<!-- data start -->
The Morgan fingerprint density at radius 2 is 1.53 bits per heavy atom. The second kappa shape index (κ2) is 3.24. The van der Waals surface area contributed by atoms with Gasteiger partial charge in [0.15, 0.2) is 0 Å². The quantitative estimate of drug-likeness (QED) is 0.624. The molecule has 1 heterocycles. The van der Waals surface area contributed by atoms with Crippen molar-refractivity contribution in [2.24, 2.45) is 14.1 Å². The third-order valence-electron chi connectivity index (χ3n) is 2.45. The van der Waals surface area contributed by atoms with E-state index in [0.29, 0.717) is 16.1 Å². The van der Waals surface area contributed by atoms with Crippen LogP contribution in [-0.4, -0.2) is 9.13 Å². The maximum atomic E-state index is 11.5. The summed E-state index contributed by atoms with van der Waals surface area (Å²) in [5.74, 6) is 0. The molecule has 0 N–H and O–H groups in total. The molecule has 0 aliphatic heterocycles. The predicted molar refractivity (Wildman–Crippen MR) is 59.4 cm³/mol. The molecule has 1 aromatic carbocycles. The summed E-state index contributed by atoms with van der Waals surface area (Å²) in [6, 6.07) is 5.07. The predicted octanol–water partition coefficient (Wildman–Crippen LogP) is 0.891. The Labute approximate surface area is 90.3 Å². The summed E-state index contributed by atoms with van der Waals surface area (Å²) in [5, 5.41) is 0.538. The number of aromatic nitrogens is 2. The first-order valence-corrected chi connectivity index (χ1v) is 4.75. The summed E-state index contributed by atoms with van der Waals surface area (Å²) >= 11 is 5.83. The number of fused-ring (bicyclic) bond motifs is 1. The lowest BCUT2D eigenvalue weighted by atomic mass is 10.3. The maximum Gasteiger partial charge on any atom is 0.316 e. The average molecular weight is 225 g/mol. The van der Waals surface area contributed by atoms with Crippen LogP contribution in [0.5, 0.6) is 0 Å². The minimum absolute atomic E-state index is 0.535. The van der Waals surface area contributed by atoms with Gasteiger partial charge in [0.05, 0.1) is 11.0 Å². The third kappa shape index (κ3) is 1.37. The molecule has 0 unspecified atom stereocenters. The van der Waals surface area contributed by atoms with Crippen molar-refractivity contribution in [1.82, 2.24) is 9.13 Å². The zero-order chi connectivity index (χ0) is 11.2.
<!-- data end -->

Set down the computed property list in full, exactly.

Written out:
The Morgan fingerprint density at radius 2 is 1.53 bits per heavy atom. The second kappa shape index (κ2) is 3.24. The van der Waals surface area contributed by atoms with Gasteiger partial charge in [0.15, 0.2) is 0 Å². The quantitative estimate of drug-likeness (QED) is 0.624. The molecule has 1 heterocycles. The van der Waals surface area contributed by atoms with Crippen molar-refractivity contribution in [2.24, 2.45) is 14.1 Å². The third-order valence-electron chi connectivity index (χ3n) is 2.45. The van der Waals surface area contributed by atoms with E-state index in [0.29, 0.717) is 16.1 Å². The van der Waals surface area contributed by atoms with Crippen LogP contribution in [-0.4, -0.2) is 9.13 Å². The maximum atomic E-state index is 11.5. The summed E-state index contributed by atoms with van der Waals surface area (Å²) in [5.74, 6) is 0. The molecule has 0 N–H and O–H groups in total. The molecule has 0 aliphatic heterocycles. The predicted molar refractivity (Wildman–Crippen MR) is 59.4 cm³/mol. The molecule has 1 aromatic carbocycles. The summed E-state index contributed by atoms with van der Waals surface area (Å²) in [6, 6.07) is 5.07. The predicted octanol–water partition coefficient (Wildman–Crippen LogP) is 0.891. The Labute approximate surface area is 90.3 Å². The summed E-state index contributed by atoms with van der Waals surface area (Å²) in [5, 5.41) is 0.538. The number of aromatic nitrogens is 2. The first-order valence-corrected chi connectivity index (χ1v) is 4.75. The summed E-state index contributed by atoms with van der Waals surface area (Å²) >= 11 is 5.83. The number of fused-ring (bicyclic) bond motifs is 1. The lowest BCUT2D eigenvalue weighted by atomic mass is 10.3. The maximum Gasteiger partial charge on any atom is 0.316 e. The average molecular weight is 225 g/mol. The van der Waals surface area contributed by atoms with Crippen LogP contribution in [0.5, 0.6) is 0 Å². The minimum absolute atomic E-state index is 0.535. The van der Waals surface area contributed by atoms with Gasteiger partial charge in [0.05, 0.1) is 11.0 Å². The third kappa shape index (κ3) is 1.37. The molecule has 0 unspecified atom stereocenters. The van der Waals surface area contributed by atoms with Crippen molar-refractivity contribution in [1.82, 2.24) is 9.13 Å². The zero-order chi connectivity index (χ0) is 11.2.